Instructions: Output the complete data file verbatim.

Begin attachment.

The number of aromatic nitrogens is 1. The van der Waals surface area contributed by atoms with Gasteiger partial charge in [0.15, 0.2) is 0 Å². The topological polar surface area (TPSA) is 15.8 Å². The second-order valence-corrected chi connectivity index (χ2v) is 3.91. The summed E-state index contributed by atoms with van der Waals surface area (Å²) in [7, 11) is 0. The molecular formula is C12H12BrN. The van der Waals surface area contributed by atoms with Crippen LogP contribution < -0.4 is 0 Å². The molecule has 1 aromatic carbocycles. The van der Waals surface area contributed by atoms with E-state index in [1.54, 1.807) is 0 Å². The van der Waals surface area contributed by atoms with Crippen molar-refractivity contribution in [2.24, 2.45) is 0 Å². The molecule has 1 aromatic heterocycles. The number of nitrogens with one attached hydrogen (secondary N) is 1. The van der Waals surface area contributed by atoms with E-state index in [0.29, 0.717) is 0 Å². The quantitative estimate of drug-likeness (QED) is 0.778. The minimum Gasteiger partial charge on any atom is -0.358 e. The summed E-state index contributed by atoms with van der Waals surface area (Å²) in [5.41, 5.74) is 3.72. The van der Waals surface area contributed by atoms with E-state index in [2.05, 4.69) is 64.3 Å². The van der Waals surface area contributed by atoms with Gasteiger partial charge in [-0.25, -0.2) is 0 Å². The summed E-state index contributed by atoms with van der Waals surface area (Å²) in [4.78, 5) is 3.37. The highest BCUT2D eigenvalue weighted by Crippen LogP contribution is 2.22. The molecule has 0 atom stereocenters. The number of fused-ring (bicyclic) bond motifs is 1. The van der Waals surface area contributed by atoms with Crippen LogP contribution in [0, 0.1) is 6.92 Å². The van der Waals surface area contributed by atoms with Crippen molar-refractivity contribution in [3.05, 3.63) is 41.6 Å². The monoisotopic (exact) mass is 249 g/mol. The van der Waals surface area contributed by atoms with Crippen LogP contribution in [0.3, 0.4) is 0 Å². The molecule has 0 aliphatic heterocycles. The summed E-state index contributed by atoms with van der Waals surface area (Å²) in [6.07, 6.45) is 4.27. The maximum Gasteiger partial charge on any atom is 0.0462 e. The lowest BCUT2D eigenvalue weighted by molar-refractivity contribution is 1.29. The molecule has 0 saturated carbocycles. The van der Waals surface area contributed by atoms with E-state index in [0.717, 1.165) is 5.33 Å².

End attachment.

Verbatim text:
The number of aromatic nitrogens is 1. The van der Waals surface area contributed by atoms with Gasteiger partial charge in [0.15, 0.2) is 0 Å². The topological polar surface area (TPSA) is 15.8 Å². The second-order valence-corrected chi connectivity index (χ2v) is 3.91. The summed E-state index contributed by atoms with van der Waals surface area (Å²) in [7, 11) is 0. The molecular formula is C12H12BrN. The van der Waals surface area contributed by atoms with Crippen LogP contribution < -0.4 is 0 Å². The molecule has 1 aromatic carbocycles. The van der Waals surface area contributed by atoms with E-state index in [1.54, 1.807) is 0 Å². The van der Waals surface area contributed by atoms with Crippen molar-refractivity contribution in [2.24, 2.45) is 0 Å². The molecule has 1 aromatic heterocycles. The number of nitrogens with one attached hydrogen (secondary N) is 1. The van der Waals surface area contributed by atoms with E-state index in [0.29, 0.717) is 0 Å². The quantitative estimate of drug-likeness (QED) is 0.778. The minimum Gasteiger partial charge on any atom is -0.358 e. The summed E-state index contributed by atoms with van der Waals surface area (Å²) in [5.41, 5.74) is 3.72. The van der Waals surface area contributed by atoms with E-state index in [2.05, 4.69) is 64.3 Å². The van der Waals surface area contributed by atoms with Gasteiger partial charge in [-0.25, -0.2) is 0 Å². The summed E-state index contributed by atoms with van der Waals surface area (Å²) in [4.78, 5) is 3.37. The highest BCUT2D eigenvalue weighted by Crippen LogP contribution is 2.22. The molecule has 0 atom stereocenters. The number of fused-ring (bicyclic) bond motifs is 1. The van der Waals surface area contributed by atoms with Crippen LogP contribution in [0, 0.1) is 6.92 Å². The van der Waals surface area contributed by atoms with Crippen molar-refractivity contribution in [3.05, 3.63) is 41.6 Å². The monoisotopic (exact) mass is 249 g/mol. The van der Waals surface area contributed by atoms with Crippen LogP contribution in [0.3, 0.4) is 0 Å². The molecule has 0 aliphatic heterocycles. The summed E-state index contributed by atoms with van der Waals surface area (Å²) in [6.07, 6.45) is 4.27. The maximum Gasteiger partial charge on any atom is 0.0462 e. The lowest BCUT2D eigenvalue weighted by molar-refractivity contribution is 1.29. The molecule has 0 saturated carbocycles. The van der Waals surface area contributed by atoms with E-state index in [0.717, 1.165) is 5.33 Å².